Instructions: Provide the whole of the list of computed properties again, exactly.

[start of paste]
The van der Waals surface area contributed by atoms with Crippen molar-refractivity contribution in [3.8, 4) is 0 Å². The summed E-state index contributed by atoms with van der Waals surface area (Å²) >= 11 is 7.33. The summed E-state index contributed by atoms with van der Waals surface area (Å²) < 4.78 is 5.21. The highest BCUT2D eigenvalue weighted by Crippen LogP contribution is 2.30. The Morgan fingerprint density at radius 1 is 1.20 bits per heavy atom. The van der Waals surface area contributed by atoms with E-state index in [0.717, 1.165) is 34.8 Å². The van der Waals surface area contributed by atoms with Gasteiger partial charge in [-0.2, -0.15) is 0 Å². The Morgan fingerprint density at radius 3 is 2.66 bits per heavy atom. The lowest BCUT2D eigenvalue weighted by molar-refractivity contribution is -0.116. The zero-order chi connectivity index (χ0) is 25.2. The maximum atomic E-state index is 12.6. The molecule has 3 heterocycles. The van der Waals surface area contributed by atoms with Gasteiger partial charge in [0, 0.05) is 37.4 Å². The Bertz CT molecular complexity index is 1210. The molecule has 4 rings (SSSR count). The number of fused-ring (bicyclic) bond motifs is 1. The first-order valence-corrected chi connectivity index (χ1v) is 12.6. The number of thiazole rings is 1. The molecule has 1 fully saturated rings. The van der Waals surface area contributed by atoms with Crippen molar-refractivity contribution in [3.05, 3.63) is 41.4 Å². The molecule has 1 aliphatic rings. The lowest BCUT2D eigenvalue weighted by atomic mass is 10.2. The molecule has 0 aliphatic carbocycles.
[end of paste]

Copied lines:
The van der Waals surface area contributed by atoms with Crippen molar-refractivity contribution in [3.8, 4) is 0 Å². The summed E-state index contributed by atoms with van der Waals surface area (Å²) >= 11 is 7.33. The summed E-state index contributed by atoms with van der Waals surface area (Å²) < 4.78 is 5.21. The highest BCUT2D eigenvalue weighted by Crippen LogP contribution is 2.30. The Morgan fingerprint density at radius 1 is 1.20 bits per heavy atom. The van der Waals surface area contributed by atoms with E-state index in [0.717, 1.165) is 34.8 Å². The van der Waals surface area contributed by atoms with Gasteiger partial charge in [-0.2, -0.15) is 0 Å². The Morgan fingerprint density at radius 3 is 2.66 bits per heavy atom. The lowest BCUT2D eigenvalue weighted by molar-refractivity contribution is -0.116. The zero-order chi connectivity index (χ0) is 25.2. The maximum atomic E-state index is 12.6. The molecule has 3 heterocycles. The van der Waals surface area contributed by atoms with Gasteiger partial charge in [0, 0.05) is 37.4 Å². The Bertz CT molecular complexity index is 1210. The molecule has 4 rings (SSSR count). The number of fused-ring (bicyclic) bond motifs is 1. The first-order valence-corrected chi connectivity index (χ1v) is 12.6. The number of thiazole rings is 1. The molecule has 1 fully saturated rings. The van der Waals surface area contributed by atoms with Crippen molar-refractivity contribution in [3.05, 3.63) is 41.4 Å². The molecule has 1 aliphatic rings. The lowest BCUT2D eigenvalue weighted by atomic mass is 10.2. The molecule has 0 aliphatic carbocycles.